When did baby baptism vs. adult baptism start?

Discussion in 'Fundamental Baptist Forum' started by Emily25069, Jan 1, 2008.

  1. Emily25069

    Emily25069
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    This question has had very unsatisfactory answers for me in the past.

    Where can I read more about this?
     
  2. s8147817430

    s8147817430
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    During the Black Plague in the Middle Centuries, the Catholic Church, who believe that baptism is required for entrance to Heaven, began baptizing infants.
     
  3. Zenas

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    Infant baptism was discussed by the early church fathers. By the time of Cyprian, the issue was not whether to have infant baptism but how many days old the infant should be.
     
  4. Bro. James

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    So someone was baptizing infant boys? Were they blue eyes only? What of the girls? Do they get a cision as well?

    These are Baptistic Holy Fathers? I don't think so. Some one was preaching another gospel. It is still being preached today.

    Not by acts of righteousness which we have done but according to His mercy He has saved us...

    One can get baptized by every church in the world, from birth to deathbed--and still be on the road to hell.

    The pedo-baptists go way back. So do those who refuse to baptize their infants.

    Selah,

    Bro. James
     
  5. Emily25069

    Emily25069
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    "The pedo-baptists go way back. So do those who refuse to baptize their infants."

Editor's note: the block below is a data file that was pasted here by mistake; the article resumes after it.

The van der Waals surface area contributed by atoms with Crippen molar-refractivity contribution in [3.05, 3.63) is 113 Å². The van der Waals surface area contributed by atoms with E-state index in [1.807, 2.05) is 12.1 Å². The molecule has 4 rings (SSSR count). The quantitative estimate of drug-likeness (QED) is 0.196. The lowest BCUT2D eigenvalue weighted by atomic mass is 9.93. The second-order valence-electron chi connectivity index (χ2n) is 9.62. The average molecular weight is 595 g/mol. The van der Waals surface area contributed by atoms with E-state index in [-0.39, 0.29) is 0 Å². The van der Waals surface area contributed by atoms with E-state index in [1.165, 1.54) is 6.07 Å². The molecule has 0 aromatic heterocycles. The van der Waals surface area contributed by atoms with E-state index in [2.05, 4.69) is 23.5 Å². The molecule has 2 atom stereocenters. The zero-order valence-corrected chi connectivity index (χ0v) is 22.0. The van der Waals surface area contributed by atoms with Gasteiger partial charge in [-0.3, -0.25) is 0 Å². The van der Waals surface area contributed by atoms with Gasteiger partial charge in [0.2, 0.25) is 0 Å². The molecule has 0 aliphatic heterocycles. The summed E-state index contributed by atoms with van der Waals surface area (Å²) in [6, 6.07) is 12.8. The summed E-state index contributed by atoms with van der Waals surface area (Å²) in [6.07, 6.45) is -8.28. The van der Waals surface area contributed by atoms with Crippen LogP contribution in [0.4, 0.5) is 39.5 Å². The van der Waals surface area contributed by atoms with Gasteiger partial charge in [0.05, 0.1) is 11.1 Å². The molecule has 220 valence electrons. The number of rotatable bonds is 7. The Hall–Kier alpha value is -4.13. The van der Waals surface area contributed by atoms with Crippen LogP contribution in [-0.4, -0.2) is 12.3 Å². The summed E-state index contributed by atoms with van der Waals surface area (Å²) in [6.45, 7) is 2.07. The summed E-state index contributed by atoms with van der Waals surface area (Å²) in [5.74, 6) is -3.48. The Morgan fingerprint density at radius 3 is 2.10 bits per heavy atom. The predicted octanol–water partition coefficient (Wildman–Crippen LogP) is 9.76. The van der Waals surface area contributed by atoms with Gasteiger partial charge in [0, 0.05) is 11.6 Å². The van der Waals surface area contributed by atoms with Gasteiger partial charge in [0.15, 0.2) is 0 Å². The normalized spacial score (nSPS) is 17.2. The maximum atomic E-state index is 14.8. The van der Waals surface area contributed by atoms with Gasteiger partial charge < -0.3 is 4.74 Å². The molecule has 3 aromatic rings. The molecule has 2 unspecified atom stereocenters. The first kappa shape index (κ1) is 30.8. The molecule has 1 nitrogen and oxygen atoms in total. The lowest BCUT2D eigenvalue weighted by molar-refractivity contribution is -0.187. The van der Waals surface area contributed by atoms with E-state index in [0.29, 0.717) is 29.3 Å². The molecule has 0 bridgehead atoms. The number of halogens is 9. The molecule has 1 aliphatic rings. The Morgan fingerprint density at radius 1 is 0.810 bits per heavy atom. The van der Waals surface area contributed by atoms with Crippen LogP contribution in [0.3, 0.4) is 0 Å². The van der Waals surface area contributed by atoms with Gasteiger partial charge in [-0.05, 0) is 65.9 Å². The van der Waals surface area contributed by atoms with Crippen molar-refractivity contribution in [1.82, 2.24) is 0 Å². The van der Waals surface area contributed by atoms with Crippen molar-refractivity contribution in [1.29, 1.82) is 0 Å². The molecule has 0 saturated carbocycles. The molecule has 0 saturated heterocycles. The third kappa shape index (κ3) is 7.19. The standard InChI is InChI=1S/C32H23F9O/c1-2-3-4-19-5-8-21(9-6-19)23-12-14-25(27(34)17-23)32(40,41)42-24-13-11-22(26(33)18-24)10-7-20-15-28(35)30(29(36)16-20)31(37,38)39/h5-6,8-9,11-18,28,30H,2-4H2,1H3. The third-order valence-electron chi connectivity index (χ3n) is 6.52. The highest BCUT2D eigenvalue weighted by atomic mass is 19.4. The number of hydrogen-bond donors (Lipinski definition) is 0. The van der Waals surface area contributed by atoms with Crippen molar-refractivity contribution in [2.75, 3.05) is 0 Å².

Yes yes yes. I've heard this answer before, given with much confidence.

    But my question is how can I verify it?
     
  6. Squire Robertsson

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    253 is a good date. However, this is one of those matters where a person can't say on April 2, 194 AD the first infant was baptised.
     
    #6 Squire Robertsson, Jan 1, 2008
    Last edited by a moderator: Jan 1, 2008
  7. MNJacob

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    The paedobaptist position would be that the first infant baptism took place in Acts 16.

    The convenantal paedobaptist would take the position that baptism is in a sence a replacement covenant sign for circumcision, which was done with infants.

    So in a sense the position is founded on arguements that have some support in very early times (at least with respect to the church.).

    What is so interesting to me is that if you read one of the earliest documents regarding church tradition, the Didache, the preferred mode and style of baptism was clearly understood.
     
  8. Salamander

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    Actually, baptisms/cleansing/washing the hands, etc. began in Judaism.

    A walk back into the history and defintion of "baptize" reveals this info.

    My opinion? The first total immersion and cleansing by water baptism happened with the earth being brought forth from the waters in Genesis. But by no means was this salvation or is water baptism salvation either.

    Holy Ghost baptism/ cleansing by the Blood of Christ, is Salvation! (Not to be confused with the ideal introduced by the charismatic movement.)

    Study Hebrews 6:2 on the "Doctrine of Baptisms".

    I did it in a men's Sunday School clas when I was teaching on Bible Doctrines.
     
  9. Emily25069

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    What is so interesting to me is that if you read one of the earliest documents regarding church tradition, the Didache, the preferred mode and style of baptism was clearly understood.[/quote]



    Is this something that I can read on the internet? Can you recommend a book?
     
  10. Salamander

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    Is this something that I can read on the internet? Can you recommend a book?[/quote]Read your Bible. Especially
    where Jesus gave the best meaning of Baptism.